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High School — Writing
Writing Process

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    Writing Process

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      Activities: Help with Fundamentals

      These activities can help you address the fundamentals of Writing Process with your students.

      Pre-Writing: Picture Writing

      Jump-start your students' writing by exposing them to a variety of images from magazines, postcards, newspapers or the Internet. To get them started in developing topics for writing, ask them to answer the following questions about the images they have selected:

      • What happened just before or directly after this photograph was taken?
      • Describe the mood of the picture.
      • Which person in the picture would do the speaking? What would he or she sound like? What kind of language would he or she use? How do you know?
      Drafting: The Art of the Introduction

      A writer's job in crafting an introduction is threefold: The writer must grab a reader's attention, provide background information, and clearly state the purpose. Help your writers meet this challenge by providing them with a checklist, organizer or chart to use as they work on introductions, particularly for longer works, such as research papers.

      Attention-Getter/HookBackground InformationThesis Statement
         

      Suggest to your students that there are several possible ways to approach the drafting of an introduction. Many people write a rough draft without having a grasp on their central idea or their beliefs. Once the ideas are on paper, they discover or refine their purpose, so they may revise the focus, language or order of their introduction. Writers may find it helpful to draft an introduction first and then revise it once the body of the paper is complete. Students should consider a few different approaches:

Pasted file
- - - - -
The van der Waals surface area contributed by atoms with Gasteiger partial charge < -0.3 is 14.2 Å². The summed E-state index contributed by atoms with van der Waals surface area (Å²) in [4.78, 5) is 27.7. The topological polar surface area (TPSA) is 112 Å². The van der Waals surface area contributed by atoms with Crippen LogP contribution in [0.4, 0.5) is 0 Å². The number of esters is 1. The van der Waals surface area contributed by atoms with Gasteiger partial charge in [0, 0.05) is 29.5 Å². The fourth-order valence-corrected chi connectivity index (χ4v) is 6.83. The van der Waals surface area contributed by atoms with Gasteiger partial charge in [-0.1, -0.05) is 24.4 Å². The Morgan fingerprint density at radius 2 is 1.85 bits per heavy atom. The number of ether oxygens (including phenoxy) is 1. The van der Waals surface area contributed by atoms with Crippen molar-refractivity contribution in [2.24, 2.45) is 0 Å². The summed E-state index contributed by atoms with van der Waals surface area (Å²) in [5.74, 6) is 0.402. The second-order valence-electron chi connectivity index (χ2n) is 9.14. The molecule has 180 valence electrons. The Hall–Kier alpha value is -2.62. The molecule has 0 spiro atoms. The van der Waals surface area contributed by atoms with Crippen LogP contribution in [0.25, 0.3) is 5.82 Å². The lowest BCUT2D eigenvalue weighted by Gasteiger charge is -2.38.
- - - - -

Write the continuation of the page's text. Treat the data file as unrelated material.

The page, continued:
• Write the introduction before you write the body of your essay;
      • Write the introduction after you write the body of your essay;
      • Draft the introduction first and revise it once you have written your essay.
      Revising: The Concrete and the Specific

      Encourage your students to be as specific as possible in their writing so the details of the story come to life. Ask them to work in pairs on a sample piece of writing, highlighting all the nouns. Partners can challenge one another to revise for more specific details. For example, if a writer mentions a dog, his partner should prompt him to describe the dog in more specific terms, such as a friendly husky or an energetic golden retriever. If a writer mentions food, the partner should remind her to be specific. For example, rather than just mentioning food in general, the writer could describe a homemade sweet potato pie.

      Editing: Grammar Journal

      An English Grammar Journal can serve both as a method for students to analyze and reflect on their work and as a reference tool for students to use as they write. Encourage students to log past errors or discoveries from writing assignments as they study teacher and peer feedback on their work. Some suggestions for students to include in their Grammar Journals:

      • Parts of Speech -- Students might list parts of speech that have confused them, including some related facts and examples from their own work.
      • Punctuation Rules -- Students might record a description of various types of punctuation with sentences that illustrate correct usage in areas that have challenged them in the past.
      • Sentence Structure Guidelines -- Students can write different types of sentences (simple, compound and complex), including information about each type of sentence and an example of each one from their writing.

      As you work with your students on particular grammatical challenges, encourage them to add information they have learned to their reference tool.

      Publishing: A Writing Museum

      Publishing is an important step in helping students understand that they have reached a final version of their drafts. A writing museum will give students, particularly those who are working on the fundamentals of the writing process, the opportunity to celebrate an important milestone.

      The idea behind a writing museum is to set up a special place in the classroom for students to view one another's writing. They should prepare a final draft for display by printing out their text with enhanced graphics or illustrations. The class can then visit each writing sample on the wall. Ask each student to comment on or explain her work.

      Other ways to make a writing museum special include: asking students to dress up, playing music, serving food and inviting other students or parents to view the students' work.

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